“Writing is a Job” and Other Myths That Limit Your Success
This is not your mother's writing career. Here's how Gen Y writers do it.
Posted May 17, 2015
New writers often have to do away with myths such as “write what you know” and “write when inspiraiton strikes” before they can achieve any kind of traction with their creative work.
But what about some of us more experienced and mid-career writers? What are the myths and fallacies of the literary life that we frequently fall prey to?
Here, in my opinion, are some of the most common ones.
1. “Writing is a job.”
Nah, it’s not. It’s a business. An editor is not your boss, she’s your client.
It’s important for writers to make this distinction between “job” and “business” because when most writers telling you that “writing is a job” what they’re really trying to say is that you need to treat it with the seriousness with which you treated your 9-5 job, that you actually have to work, and that you are answerable to a boss-like figure, so you better get your act straight and not miss deadlines.
But no. Writing is not a job.
Writing is a business and you need to treat it with more seriousness than you treated your 9-5 job (or you may starve), that you don’t have to slog through work each and every day of your life if you’re meeting dadlines and expectations, an that you’re answerable to clients, that you have chosen to work with.
Writers need to let go of the “employee” and “9-5” mindset and think like businesspeople instead. Writing is not a job. It’s a service business. And you are in charge.
2. “Real writers write every day.”
What are some of the other service businesses that you can think of? Plumbers? Painters? Interior decorators? Chefs?
Do plumbers need to fix toilets every single day or risk losing the title of “real plumber”? How about chefs? Is someone who doesn’t cook each and every single day somehow less capable than someone who does? Do actors perform every day?
I still don’t understand why some writers rattle off this statement like it’s gospel even when it’s nowhere close to the truth.
If you, like many of these expert writers advice, wrote 1,000 words a day, you’d be writing 365,000 words a year. Three books. Do you?
Of course you don’t. Because you’re a “real” writer. And real writers procrastinate, have bad days, have to deal with admin and pitching, fall sick, and most shockingly… don’t feel like writing sometimes.
As long as your clients are happy and deadlines met, I give you permission to go ahead and not write every now and again. Recharge those batteries, take that break. Like all other entrepreneurs and self-employed professionals, take advanrage of that flexibility.
Someone who writes five days a week isn’t somehow more “professional” than someone who only writes two days a week. Jodi Picoult, a New York Times bestselling author, who writes a book every year is not a more professional writer than Kiran Desai, the Booker-winning author who took eight years to write her award-winning novel.
That’s the beauty of writing and entrepreneurship. There’s no one way to do it.
3. “It gets easier once you’re published/have an agent/know editors.”
This is true in the sense that you do become a better writer with each word you write and, of course, you won’t have the challenges that newer writers have to deal with if you already have a few contacts, an agent who believes in your work, and an editor who buys it.
But the challenges don’t disappear, they simply change.
For instance, if you reach the New York Times bestseller list with your firist book, your publisher will expect you to outdo yourself with your second one. If a first-time author sells 50,000 copies, that’s a tremendous success. If an NYT bestselling author sells 50,000 copies, that’s a major disappointment and that writer may not even get another book deal.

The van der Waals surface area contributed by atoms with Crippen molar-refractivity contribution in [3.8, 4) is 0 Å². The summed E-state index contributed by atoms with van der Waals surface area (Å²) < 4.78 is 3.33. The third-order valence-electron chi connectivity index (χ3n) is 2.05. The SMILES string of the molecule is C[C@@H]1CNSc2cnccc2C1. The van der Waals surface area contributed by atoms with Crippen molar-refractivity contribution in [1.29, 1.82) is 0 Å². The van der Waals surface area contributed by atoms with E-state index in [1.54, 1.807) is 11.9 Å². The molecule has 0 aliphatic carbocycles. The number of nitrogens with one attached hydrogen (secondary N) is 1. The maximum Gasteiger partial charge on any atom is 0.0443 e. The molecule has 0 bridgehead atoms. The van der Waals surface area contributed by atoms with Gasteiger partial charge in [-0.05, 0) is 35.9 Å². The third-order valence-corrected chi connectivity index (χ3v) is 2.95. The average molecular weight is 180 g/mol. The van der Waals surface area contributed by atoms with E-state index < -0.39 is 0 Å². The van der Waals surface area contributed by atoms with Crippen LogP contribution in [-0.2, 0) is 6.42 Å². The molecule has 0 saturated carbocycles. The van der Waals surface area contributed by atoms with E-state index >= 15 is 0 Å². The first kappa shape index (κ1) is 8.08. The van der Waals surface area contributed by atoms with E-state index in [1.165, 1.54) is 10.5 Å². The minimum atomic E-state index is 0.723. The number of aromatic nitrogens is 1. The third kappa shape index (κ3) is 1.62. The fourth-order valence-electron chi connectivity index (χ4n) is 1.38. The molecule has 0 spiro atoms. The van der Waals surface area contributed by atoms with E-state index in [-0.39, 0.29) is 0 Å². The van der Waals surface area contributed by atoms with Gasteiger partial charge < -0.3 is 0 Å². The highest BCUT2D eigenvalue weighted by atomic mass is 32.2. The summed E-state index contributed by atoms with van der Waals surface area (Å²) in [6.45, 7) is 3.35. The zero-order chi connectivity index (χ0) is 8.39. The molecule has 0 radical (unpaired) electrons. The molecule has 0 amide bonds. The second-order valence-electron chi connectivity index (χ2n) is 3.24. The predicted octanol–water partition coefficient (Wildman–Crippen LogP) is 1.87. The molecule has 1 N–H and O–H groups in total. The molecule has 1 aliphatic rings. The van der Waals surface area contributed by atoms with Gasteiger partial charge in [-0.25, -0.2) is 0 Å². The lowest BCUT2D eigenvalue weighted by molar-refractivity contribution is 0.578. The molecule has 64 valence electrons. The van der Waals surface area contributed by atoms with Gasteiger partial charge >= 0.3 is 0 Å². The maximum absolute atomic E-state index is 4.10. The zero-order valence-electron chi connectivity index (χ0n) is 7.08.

Expectations change when you rise higher and it doesn’t necessarily become easier.
4. “Writing is an art” or “Writing is a business.”
It’s both and sure, there are writers who are pens for hire and there are writers who choose to suffer for their art, but you’re really just better off accepting the truth of both.
5. “Writing comes easily to the truly gifted writers.”
And to that I say a big fat HA! I’ve already mentioned how it took Kiran Desai eight years to write her Booker-winning novel. But ask any writer—published, unpublished, successful or not—and they’ll tell you that there are days when the words flow like a gushing stream and days when they just wither up and die.
It happens. To each and every one of us. You’re not that special.
Get over yourself and write.
6. “If you want to be a writer, you must put writing first.”
Well, sure, if you’re Virginia Woolf, but look how that ended and I’m not sure you’d want that.
Look, I love writing, even the act of it, not simply having written. If it didn’t sound so pathetic and sophomoric, I’d tell you that I’d be lost if I didn’t have writing in my life. But as much as I like the act of putting words on the page, I love my family more. I love my son more. I put them first.
And that’s where the whole work-life balance thing kicks in.
For the first time in the history of the world, there are millions of people who truly love their work. But we love our families a little bit more and writing does come second.
All those writers of my parents’ generation who were successful in their work but had crap relationships may have had movies made about their lives, but many of them were deeply unhappy. My generation? We want it ALL and for a lot of us, we actually have it. Which is a blessing and a curse, but it does mean that most of us put our kids and partners first a lot of the time.
That’s exactly as it should be, even if means that the unfinished novel does have to wait a little longer than we would like.
Mridu Khullar Relph is the founder of The International Freelancer.